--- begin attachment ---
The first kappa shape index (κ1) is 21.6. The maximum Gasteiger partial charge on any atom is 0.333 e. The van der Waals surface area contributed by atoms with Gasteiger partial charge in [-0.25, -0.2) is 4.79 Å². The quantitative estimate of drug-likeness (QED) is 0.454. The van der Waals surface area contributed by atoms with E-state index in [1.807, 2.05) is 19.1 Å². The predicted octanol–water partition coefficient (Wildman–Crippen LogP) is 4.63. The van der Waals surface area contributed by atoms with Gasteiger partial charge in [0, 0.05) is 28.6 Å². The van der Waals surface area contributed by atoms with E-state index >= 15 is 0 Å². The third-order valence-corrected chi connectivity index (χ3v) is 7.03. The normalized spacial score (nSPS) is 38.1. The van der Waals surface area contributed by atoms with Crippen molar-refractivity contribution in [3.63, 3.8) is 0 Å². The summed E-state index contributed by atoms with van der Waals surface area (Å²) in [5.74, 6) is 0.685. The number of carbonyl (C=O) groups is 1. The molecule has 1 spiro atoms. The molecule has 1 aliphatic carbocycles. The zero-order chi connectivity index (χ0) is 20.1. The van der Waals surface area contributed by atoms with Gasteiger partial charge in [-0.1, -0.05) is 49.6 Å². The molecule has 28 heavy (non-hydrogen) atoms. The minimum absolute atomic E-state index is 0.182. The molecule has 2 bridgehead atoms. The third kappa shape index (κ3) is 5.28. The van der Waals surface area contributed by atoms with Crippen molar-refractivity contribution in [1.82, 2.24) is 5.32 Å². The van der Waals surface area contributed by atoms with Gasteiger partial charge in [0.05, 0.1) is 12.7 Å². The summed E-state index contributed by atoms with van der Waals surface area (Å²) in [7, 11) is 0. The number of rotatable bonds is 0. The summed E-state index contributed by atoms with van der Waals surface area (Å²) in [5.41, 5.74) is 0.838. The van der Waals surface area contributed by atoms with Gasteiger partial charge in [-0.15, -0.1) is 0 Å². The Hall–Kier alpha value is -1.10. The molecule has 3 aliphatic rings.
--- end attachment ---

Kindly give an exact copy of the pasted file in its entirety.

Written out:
The first kappa shape index (κ1) is 21.6. The maximum Gasteiger partial charge on any atom is 0.333 e. The van der Waals surface area contributed by atoms with Gasteiger partial charge in [-0.25, -0.2) is 4.79 Å². The quantitative estimate of drug-likeness (QED) is 0.454. The van der Waals surface area contributed by atoms with E-state index in [1.807, 2.05) is 19.1 Å². The predicted octanol–water partition coefficient (Wildman–Crippen LogP) is 4.63. The van der Waals surface area contributed by atoms with Gasteiger partial charge in [0, 0.05) is 28.6 Å². The van der Waals surface area contributed by atoms with E-state index >= 15 is 0 Å². The third-order valence-corrected chi connectivity index (χ3v) is 7.03. The normalized spacial score (nSPS) is 38.1. The van der Waals surface area contributed by atoms with Crippen molar-refractivity contribution in [3.63, 3.8) is 0 Å². The summed E-state index contributed by atoms with van der Waals surface area (Å²) in [5.74, 6) is 0.685. The number of carbonyl (C=O) groups is 1. The molecule has 1 spiro atoms. The molecule has 1 aliphatic carbocycles. The zero-order chi connectivity index (χ0) is 20.1. The van der Waals surface area contributed by atoms with Gasteiger partial charge in [-0.1, -0.05) is 49.6 Å². The molecule has 28 heavy (non-hydrogen) atoms. The minimum absolute atomic E-state index is 0.182. The molecule has 2 bridgehead atoms. The third kappa shape index (κ3) is 5.28. The van der Waals surface area contributed by atoms with Crippen molar-refractivity contribution in [1.82, 2.24) is 5.32 Å². The van der Waals surface area contributed by atoms with Gasteiger partial charge in [0.05, 0.1) is 12.7 Å². The summed E-state index contributed by atoms with van der Waals surface area (Å²) in [7, 11) is 0. The number of rotatable bonds is 0. The summed E-state index contributed by atoms with van der Waals surface area (Å²) in [5.41, 5.74) is 0.838. The van der Waals surface area contributed by atoms with Gasteiger partial charge in [-0.15, -0.1) is 0 Å². The Hall–Kier alpha value is -1.10. The molecule has 3 aliphatic rings.